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Fluid Facts: Ready, Set, Hydrate!

Muscle cramps, heat illness and fatigue are all signs of dehydration. Learn how to rehydrate and stay in the game.

Learn the signs of dehydration
Jan 27 2016

Did you know that 60 to 70 percent of the human body is made up of water? And that losing as little as 2 percent of your body weight via sweat can undermine your athletic performance? 

We’ve all seen it during major sporting events—athletes dropping out with muscle cramps or fatigue. Dehydration is serious and can lead to a drop in blood volume, which causes muscle cramps, dizziness, fatigue and heat illness.

 

“When it comes to hydration, there is not a one-size-fits-all solution. Be sensible. Know your needs," advises Steve Hertzler, PhD, RD, chief scientific officer with Abbott’s EAS Sports Nutrition.

 

Many athletes focus on nutrition to energize their workouts and help muscles recover, but in the process overlook fluids. Water is the critical foundation upon which all other nutrients perform. However, how and how much to hydrate varies by person and training conditions. You have to be aware of your own unique needs and environment.
 

Hydration Basics

Hydration levels are affected by temperature, intensity of exercise, humidity and type of clothing. The impact of a long run on a cool morning is much different than the impact of one in the full sun on a hot summer afternoon. Intense exercise in hot and humid conditions increases the amount of fluid your body loses and also increases the amount you need to drink to stay hydrated.

“When it comes to hydration, there is not a one-size-fits-all solution,” explains Steve Hertzler, PhD, RD, chief scientific officer with Abbott’s EAS Sports Nutrition business. “Be sensible. Know your needs. There are risks with both dehydration and overhydration, also called hyponatremia. When deciding how much your need to drink, take into consideration your climate, your level of acclimation to those conditions and overall sweat loss.”
 

Electrolytes are Essential

When we sweat to stay cool, we lose water and electrolytes (minerals that include sodium and chloride). Of these electrolytes, sodium is the most important. Besides replacing the losses, sodium plays an important role by:

  • Stimulating thirst to improve fluid intake

  • Improving fluid absorption when glucose, or sugar, is also present

  • Promoting rehydration
     

When exercising in very hot conditions and/or at high intensities for 60 minutes or longer, you might consider a sports drink, which helps replenish stores of sodium and other electrolytes.
 

Take these tips into consideration to get the water you need to make it through your workout:

  • Drink All Day: When you first wake up, drink a glass of water to replenish fluids lost during the night. Your goal should be to stay hydrated throughout the day. Another good indication is to evaluate the color of your urine. If it’s light yellow, your hydration is good. If it’s darker yellow or brown, that’s a signal that you need to increase your fluids.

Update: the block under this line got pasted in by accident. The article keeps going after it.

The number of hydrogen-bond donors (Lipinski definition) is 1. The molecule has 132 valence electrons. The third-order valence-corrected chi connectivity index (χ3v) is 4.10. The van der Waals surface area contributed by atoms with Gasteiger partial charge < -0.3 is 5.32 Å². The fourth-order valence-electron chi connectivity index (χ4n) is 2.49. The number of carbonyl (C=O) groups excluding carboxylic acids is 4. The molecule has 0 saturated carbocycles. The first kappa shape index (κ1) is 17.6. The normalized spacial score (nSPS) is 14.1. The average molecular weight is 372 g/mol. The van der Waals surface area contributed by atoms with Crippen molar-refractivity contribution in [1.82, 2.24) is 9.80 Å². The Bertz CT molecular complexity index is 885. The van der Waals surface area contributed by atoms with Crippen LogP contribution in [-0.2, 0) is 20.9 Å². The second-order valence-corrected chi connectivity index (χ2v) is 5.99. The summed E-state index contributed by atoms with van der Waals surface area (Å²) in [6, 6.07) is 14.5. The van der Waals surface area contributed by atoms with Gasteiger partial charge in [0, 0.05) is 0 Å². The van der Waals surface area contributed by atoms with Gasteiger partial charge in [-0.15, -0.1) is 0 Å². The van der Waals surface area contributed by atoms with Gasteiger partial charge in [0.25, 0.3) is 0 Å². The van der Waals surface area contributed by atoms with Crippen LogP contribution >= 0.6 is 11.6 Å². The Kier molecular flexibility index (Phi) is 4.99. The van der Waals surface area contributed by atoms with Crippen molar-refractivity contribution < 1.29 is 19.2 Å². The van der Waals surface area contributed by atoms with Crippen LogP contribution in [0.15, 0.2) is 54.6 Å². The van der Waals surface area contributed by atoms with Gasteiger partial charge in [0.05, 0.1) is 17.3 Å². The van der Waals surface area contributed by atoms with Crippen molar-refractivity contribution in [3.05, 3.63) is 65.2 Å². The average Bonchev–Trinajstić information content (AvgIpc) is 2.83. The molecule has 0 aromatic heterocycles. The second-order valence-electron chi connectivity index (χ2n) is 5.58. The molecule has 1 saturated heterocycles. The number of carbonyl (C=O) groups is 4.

• Hydrate Your Workout: Aim to drink eight to 10 fluid ounces 15 minutes before you start your workout and eight to 10 fluid ounces every 15 minutes throughout your exercise routine. If you’re concerned about fluid loss from a high-intensity workout, weigh yourself both before and immediately after you’re done working out. For every pound lost during your workout, you should drink 24 fluid ounces. Again, your needs may vary based on heat and sweat rates. 
     

“Remember not to overlook the fluids you are getting from other sources,” says Hertzler. “Fruit and veggies are 80 to 90 percent water and provide helpful hydration. Tea, coffee and other caffeinated beverages also count just as juice and milk do.”
 

  • Know Your Individual Needs: How much you should drink and what you use to rehydrate your body depends on how and where you exercise. Working out in high altitudes and in hot weather can substantially increase your need for fluids.


  • Hydrate for Strength Recovery: If you are strength training, you can most likely stay hydrated with just water. However, replenishing your fluids with a drink that includes some protein, like low-fat milk or a shake, can help your muscles recover after a hard workout.


  • Fuel Your Endurance Exercise: Endurance athletes like runners and triathletes may want to use sports drinks during their workouts, especially in hot or dry conditions, in order to replace lost electrolytes. Water is sufficient for activities that are less than one hour in length.

 

Ensure proper hydration during exercise